Turning Concepts into Reality: How Will the Metaverse Grow in the Future?


3 lessons in total

  • 01
    Turning Concepts into Reality: How Will the Metaverse Grow in the Future?
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  • 02
    A Glance at Mainstream Metaverse Public Chain Projects
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  • 03
    What is the Metaverse? How Will It Change Our Ways of Production?
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Unlike DeFi, the metaverse has garnered significant attention both within and outside the crypto industry, with traditional sectors increasingly entering this space. The previous article introduced mainstream metaverse projects in the blockchain industry; in this article, we will focus more on the future of the metaverse in a broader sense.

Layers of the metaverse industry

According to a research report by CITIC Securities, the metaverse industry is divided into five layers: infrastructure (computing power, cloud, etc.), digital foundations, development tools, foundational ecosystem, and user end.

Infrastructure: Computing power, cloud, etc. For instance, in decentralized rendering networks like Caduceus, rendering nodes donate idle GPU computing power to complete rendering tasks, meeting the metaverse's demand for 3D rendering.

Digital foundations: Blockchain and the internet. All decentralized metaverse projects are built upon blockchain technology.

Development tools: 3D engines and VR/AR. For example, Caduceus provides tools for creating 3D game assets/models as well as for minting, trading, and splitting NFTs. Klaytn offers open-source suites for metaverse developers.

Foundational ecosystem: Developers and applications. Metaverse public chains provide development suites to help developers build metaverse applications based on smart contract platforms. Some of these chains introduce EVM compatibility, making it easier for developers to migrate metaverse projects' smart contracts from other EVM-compatible chains.

User end: Projects built on metaverse public chains, spanning NFTs, blockchain games, entertainment, and social interaction, among others.

Use cases of the metaverse

As mentioned above, the metaverse industry covers a wide range of areas. With its transition from conceptual hype to practical application, let's explore some specific use cases of the metaverse.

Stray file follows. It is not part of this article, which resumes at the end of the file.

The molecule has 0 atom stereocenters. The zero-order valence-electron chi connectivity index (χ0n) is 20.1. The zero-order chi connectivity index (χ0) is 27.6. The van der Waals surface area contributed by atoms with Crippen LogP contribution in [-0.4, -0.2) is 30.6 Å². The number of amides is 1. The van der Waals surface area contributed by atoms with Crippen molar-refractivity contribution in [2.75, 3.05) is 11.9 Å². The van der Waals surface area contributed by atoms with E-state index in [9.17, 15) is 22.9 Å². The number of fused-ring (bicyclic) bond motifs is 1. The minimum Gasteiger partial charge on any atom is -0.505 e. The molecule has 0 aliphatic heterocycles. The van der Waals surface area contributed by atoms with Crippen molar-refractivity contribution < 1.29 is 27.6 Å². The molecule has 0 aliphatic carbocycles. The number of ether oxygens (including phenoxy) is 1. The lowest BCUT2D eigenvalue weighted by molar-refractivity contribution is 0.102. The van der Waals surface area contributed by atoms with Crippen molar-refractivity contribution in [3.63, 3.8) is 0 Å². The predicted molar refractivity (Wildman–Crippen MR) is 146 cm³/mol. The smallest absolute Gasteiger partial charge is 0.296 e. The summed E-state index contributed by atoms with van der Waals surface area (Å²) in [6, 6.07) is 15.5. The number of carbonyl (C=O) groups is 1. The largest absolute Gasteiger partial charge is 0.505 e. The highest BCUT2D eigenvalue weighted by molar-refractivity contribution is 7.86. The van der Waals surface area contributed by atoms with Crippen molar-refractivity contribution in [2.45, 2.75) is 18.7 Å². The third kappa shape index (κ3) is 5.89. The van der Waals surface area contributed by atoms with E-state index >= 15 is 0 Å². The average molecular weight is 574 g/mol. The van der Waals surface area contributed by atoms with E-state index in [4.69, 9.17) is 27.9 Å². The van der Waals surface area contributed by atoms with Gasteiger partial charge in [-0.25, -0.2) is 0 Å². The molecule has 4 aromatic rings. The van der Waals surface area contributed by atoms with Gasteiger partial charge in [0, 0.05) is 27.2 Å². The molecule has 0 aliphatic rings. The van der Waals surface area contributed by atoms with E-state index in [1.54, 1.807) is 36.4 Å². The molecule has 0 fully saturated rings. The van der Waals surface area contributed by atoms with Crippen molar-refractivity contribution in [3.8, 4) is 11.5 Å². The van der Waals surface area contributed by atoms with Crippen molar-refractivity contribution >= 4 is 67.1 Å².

The first thing worth mentioning is the garment sector. Global banking giant UBS has added the metaverse to its long-term investments. In the introduction to the "Metaverse Vision", UBS considers the metaverse a deeply immersive virtual experience that will have a widespread impact on business. They particularly mentioned media, entertainment, and garment among the industries that could use the metaverse. In recent years, sales of digital accessories in games like Fortnite have outperformed traditional clothing, prompting fashion giants to expand their presence into the metaverse. Nike sold over $185 million worth of digital sports shoes and similar products to more than 26 million visitors in Roblox's virtual world, Nikeland. The sportswear giant's digital revenue has tripled to exceed $10 billion, accounting for nearly a quarter of its total.

Another crucial area is the industrial metaverse. For example, Budweiser built a digital twin for its supply chain and manufacturing, enabling adjustments to brewing processes based on active conditions and helping avoid production bottlenecks. Similarly, Siemens created a digital twin of its factory in Nanjing before construction began, preventing costly mistakes and raising productivity by 20%. In its Industrial Metaverse program, Microsoft collaborated with Kawasaki Heavy Industries to create an AR-powered digital workspace that replicates the real world for faster maintenance and launching of new production lines. Fierce competition is also seen in automotive manufacturing. Chinese automaker Geely has notably shortened the new car development cycle by using cyber-physical systems in processes from design to development and trial production and validation. General Motors has applied for metaverse-related trademarks. Leading carmakers like BMW, Mercedes-Benz, Kia, and BYD have launched virtual showrooms and smart cabins.

Future challenges facing the metaverse

As the metaverse is still in its infancy, the industry will face two prominent challenges: technological hurdles and regulations.

From a technological perspective, the metaverse heavily relies on VR devices. This means integrating a supercomputer within a headset, which poses a significant challenge for the entire computing industry, as this novel form of computer requires extremely high image processing speed and quality. Therefore, it takes some time for the metaverse industry to achieve technological breakthroughs.

Another noteworthy challenge is regulation. For novel concepts like the metaverse, a catchy term that has gained popularity in recent years, there is substantial uncertainty about whether they should be regulated and how they should be regulated. Excessive government control risks stifling the vitality of virtual spaces, but the dangers of online violence cannot be overlooked, making regulations indispensable.

So far, most countries have yet to express their stance on metaverse regulation, despite introducing a range of encouraging policies. Particularly, the EU is likely to define the metaverse and set its boundaries under laws such as the Artificial Intelligence Act, Digital Services Act, and Digital Markets Act. According to Stephen Parkinson, a member of the UK Parliament, the Online Safety Bill applies to "anything communicated by means of an internet service," including objects or virtual avatars created by users and interactions among users within the metaverse.

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